This time of year, I think cold: chilled entrees, frozen desserts and treats. But I wasn’t sure at first about the new cookbook Vegan a la Mode (Skyhorse, $17.95), since in my mind ice cream, gelato and the like taste better in direct proportion to the amount of dairy cream they contain.
I was happily surprised when I put prejudice aside and tried the recipe here. It turns out you can make a dairy-free, lower-fat treat that tastes really good.
Hannah Kaminsky, a college student, life-long vegan and the author of bittersweetblog.com, has put together a collection of intriguing recipes — everything from plain vanilla to mango colada, pistachio praline and German chocolate.
I chose her Turkish Coffee Ice Cream because I am addicted to Cuban coffee in the morning that I turn into iced coffee in the afternoon. Since I didn’t have Turkish coffee on hand (traditionally made on top of the stove with the grounds heaped right into the pot), I simply used ground Cuban espresso beans in the recipe.
If you don’t have an ice cream machine, try simply pouring the mixture into ice cube trays. When it starts to freeze around the edges, beat with an electric mixer and return it to the freezer in individual cups or in frozen-pop molds.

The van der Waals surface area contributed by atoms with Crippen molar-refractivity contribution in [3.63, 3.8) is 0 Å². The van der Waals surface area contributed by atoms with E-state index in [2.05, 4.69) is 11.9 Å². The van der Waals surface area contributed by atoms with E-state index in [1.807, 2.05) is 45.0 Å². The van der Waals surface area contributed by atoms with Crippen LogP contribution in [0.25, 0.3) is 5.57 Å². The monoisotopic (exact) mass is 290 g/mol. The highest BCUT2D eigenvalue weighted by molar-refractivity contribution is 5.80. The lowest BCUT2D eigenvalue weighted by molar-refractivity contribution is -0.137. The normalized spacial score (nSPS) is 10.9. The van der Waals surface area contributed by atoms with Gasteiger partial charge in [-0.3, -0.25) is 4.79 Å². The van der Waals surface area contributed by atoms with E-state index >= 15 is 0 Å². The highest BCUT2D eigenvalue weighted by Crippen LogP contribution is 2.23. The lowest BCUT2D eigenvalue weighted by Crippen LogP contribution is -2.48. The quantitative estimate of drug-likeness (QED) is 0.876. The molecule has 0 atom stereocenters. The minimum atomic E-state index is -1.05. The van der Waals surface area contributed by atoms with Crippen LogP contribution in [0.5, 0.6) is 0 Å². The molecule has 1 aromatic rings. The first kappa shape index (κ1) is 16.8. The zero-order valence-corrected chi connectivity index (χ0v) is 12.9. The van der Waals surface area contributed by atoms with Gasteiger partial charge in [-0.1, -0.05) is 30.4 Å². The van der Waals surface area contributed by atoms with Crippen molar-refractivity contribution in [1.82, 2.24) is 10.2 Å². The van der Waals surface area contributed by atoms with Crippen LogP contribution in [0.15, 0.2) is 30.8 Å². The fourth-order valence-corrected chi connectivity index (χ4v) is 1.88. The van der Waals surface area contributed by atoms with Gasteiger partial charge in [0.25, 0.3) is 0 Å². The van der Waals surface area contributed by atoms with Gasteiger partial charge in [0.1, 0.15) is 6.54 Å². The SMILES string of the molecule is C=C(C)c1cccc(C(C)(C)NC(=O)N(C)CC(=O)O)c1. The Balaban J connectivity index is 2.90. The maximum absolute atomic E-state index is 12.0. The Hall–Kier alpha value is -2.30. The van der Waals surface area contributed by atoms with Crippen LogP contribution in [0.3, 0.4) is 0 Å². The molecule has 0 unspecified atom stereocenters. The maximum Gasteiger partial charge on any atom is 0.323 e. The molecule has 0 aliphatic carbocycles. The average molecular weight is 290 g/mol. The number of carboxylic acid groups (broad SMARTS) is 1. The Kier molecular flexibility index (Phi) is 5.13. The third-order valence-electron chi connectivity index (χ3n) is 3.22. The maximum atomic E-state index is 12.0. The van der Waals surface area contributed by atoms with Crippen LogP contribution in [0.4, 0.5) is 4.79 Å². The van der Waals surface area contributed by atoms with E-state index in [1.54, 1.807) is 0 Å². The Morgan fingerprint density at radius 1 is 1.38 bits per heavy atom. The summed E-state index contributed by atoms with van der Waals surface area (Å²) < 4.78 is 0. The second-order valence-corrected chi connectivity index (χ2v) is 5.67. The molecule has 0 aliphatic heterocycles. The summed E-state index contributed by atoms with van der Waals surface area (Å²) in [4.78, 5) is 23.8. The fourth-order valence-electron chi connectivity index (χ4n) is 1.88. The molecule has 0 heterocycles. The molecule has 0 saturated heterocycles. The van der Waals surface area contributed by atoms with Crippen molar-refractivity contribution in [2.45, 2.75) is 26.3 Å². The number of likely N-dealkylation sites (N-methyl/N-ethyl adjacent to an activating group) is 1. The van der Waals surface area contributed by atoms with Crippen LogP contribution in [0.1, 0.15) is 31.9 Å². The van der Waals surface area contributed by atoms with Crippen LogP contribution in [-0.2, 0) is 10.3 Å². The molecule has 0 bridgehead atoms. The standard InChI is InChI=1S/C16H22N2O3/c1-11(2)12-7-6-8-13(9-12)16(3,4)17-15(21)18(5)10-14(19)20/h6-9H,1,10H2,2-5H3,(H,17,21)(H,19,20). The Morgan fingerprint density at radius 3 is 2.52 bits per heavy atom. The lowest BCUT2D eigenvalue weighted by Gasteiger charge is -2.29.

Q. Long before I moved to Miami in 1980 I clipped a recipe from The New York Times for Cuban pot roast. I made this recipe often. You punched pieces of ham into a beef roast and covered it in orange juice and other ingredients. I have searched for decades to find such an entrée at any Cuban restaurant in South Florida, to no avail. Does anyone know where I can find this on a menu? Better yet, can you find the recipe for me? I have looked for it for years.
D. M. , Miami
I found exactly the recipe you describe in the 1973 Great Recipes from The New York Times by Raymond A.. Sokolov. Though I’ve never seen this on a menu, the method is much like making lechon asado.
Dev emailed with a different idea for Marilyn Byrne, who wanted a recipe from her days in high school home-ec class for a coffee cake made with apple pie filling. “This sounds like what she described,” Dev said. “I used to make this often back in the ’60s.”
I remember well when “crazy” crust pies with both sweet and savory fillings were all the rage. For those who don’t, you put the ingredients in the pie pan, and a crust “magically” appears on the bottom, encasing the filling ingredients. The recipe here, uses apple pie filling, but you could substitute any fruit.